I could go on about Liverpool, especially the misplaced sense of entitlement that still labours in and around Anfield Road (Gérard Houllier may not have been the best manager in Liverpool’s recent history, but he was spot on, 11 years ago, when he identified a lingering obsession with wanting "to go back to the '70s and ‘80s”). The tragedy of all this - and to be fair, it’s not all Rodgers’ fault - is that Liverpool has simply become a commodity, a famous name passed around like a party favour from one corporate entity to another, to the extent that no one anymore knows whether the problem lies with the owners, the club, the manager, the players (and their agents…), the fans or a combination of all of them.

Other clubs have pulled themselves out of a similar mire this season: Aston Villa, in particular, have done so simply by appointing a can-do manager. Tim Sherwood hasn’t completely turned Villa around, but he’s done enough to put smiles back on faces in Birmingham. I’ve yet to hear of anyone who doesn’t say the same thing about Sherwood - that he’s a born leader and a born communicator in equal measure, and those two factors alone are enough to suggest that he could do great things more at Villa Park. I’m a big fan of anyone who can transform club, not necessarily with a large transfer kitty, but by being able to instill - or even reinstall - a sense of purpose, pride and self-belief in a club. You can see that Sherwood has done just that at Villa, just as Pardew has done the same at Palace. We all know there have to be winners and losers, those who stay up and those who go down, but it’s always pleasing to see a manager parachute in and not only transform the playing capabilities of a club, but also its spirit.

And what of Tottenham, who unceremoniously rejected Sherwood in favour of Mauricio Pochettino? As a Chelsea fan I am permanently poised to go “Ha-ha!”, like The Simpsons’ Nelson Monte, whenever the chance arises (the same applies, in varying degrees, to Liverpool, Manchester United and Rafa Benitez).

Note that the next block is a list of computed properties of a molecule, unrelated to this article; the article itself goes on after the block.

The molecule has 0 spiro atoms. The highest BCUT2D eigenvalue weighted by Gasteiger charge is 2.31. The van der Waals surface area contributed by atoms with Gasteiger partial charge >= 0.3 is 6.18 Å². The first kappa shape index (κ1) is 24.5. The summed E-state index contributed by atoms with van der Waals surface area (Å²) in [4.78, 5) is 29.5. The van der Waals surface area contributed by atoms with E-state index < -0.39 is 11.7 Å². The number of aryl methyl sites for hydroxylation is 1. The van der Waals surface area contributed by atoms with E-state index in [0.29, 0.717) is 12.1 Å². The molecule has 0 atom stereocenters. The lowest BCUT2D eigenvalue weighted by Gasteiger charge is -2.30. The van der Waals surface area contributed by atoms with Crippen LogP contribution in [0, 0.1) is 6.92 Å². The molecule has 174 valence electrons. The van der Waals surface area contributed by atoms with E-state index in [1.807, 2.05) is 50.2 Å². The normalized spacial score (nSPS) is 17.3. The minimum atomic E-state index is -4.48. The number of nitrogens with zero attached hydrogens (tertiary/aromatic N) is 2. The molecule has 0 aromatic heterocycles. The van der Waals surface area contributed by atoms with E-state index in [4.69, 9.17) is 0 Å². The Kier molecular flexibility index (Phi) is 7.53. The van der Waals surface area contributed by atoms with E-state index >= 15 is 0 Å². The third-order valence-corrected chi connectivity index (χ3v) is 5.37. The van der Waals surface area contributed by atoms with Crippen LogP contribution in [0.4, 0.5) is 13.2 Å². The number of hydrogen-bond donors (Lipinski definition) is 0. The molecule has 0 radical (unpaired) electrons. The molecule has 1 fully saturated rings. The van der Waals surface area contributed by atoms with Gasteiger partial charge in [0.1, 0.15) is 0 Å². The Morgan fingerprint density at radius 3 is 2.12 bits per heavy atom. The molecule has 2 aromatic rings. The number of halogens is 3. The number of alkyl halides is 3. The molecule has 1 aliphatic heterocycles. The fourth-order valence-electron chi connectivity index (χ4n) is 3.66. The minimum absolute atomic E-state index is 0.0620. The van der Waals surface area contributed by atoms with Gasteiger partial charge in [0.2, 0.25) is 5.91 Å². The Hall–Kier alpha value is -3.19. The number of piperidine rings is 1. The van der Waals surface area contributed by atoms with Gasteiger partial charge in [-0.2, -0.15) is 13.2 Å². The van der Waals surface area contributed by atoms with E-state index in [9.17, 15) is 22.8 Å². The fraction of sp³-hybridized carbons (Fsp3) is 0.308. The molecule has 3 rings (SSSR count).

So, I have been periodically chuckling away at Spurs pocketing 100 million euros for Gareth Bale and buying, well, basically bugger all with it. And, yet, Spurs have this season finished a decent fifth, were Capital One Cup finalists and worthy league winners at home over Arsenal and, in a brilliant performance, Chelsea. It shouldn’t be forgotten just how young this Spurs side are. When Harry Kane is considered one of the ‘older’ players at just 21, there is much to come from Tottenham, as long as its own history of corporate tinkering doesn’t get in the way again.

I promised not to go further on Chelsea, but I can’t end without mentioning the teams that should have challenged the eventual champions: first up, Manchester City. Last season’s champions were, simply, a disappointment. Chelsea may have come out of the traps like a rare gas in August, and City at least showed the intent to keep pace with them, but when given the opportunity to exploit their London rivals’ weaker post-Christmas form, as they lost Costa and Fabregas to suspension and injuries, they simply couldn’t find the gears. That Sergio Aguero’s 26 league goals earned him the Premier League Golden Boot belies the fact that behind him slouched a comparatively moribund team of title defenders. Blame will surely fall on Manuel Pellegrini - it’s not like he didn’t have the players who’d won the league just the season before. It was a genuine surprise that they failed to ignite a serious challenge this term.

No matter how much gloss is applied, City’s neighbours Manchester United can only be so-pleased with this season. It was clearly a marked improvement on the last one. United may still be a work in progress, and Louis van Gaal’s blowhard management may have returned some of the club’s missing mojo, but there was still too much rough with too little smooth. And the ludicrous pre-season splurge only really seemed to be an attempt at throwing money at the problem of man management that had clearly plagued United under David Moyes. Still, a fourth place finish and a return to Europe, with last summer’s signings having a full season to settle in could raise the potency of van Gaal’s side next term.

And while we’re on the subject of lobbing dosh about, I can’t neglect Arsenal. Not that Arsène Wenger exactly went nuts with the chequebook last summer, but by his standards, the arrival of Alexis Sanchez, David Ospina, Mathieu Debuchy and (inspiringly) Danny Welbeck, on top of Ozil 12 months before, was like a Wenger remake of Brewster’s Millions by comparison. Only the most rose-tinted spectacles would suggest that this has been a season of major progress for Arsenal.

It wouldn’t be churlish to say that their season has been mediocre, even if they did end third, with Saturday’s FA Cup Final to come. The trouble with Arsenal is that we’ve been there every season for as long as I can remember. Close-but-no-cigar. Showing promise, but no product at the end of it. Even those who maintain that Arsenal are steadily growing in potency must accept that such growth has been at a tectonic speed. Yes, top three; yes, the Champions League again; yes, a shot at silverware. But, Arsenal fans, are you really where you should be? Here’s to August 8, when we start to find out, all over again.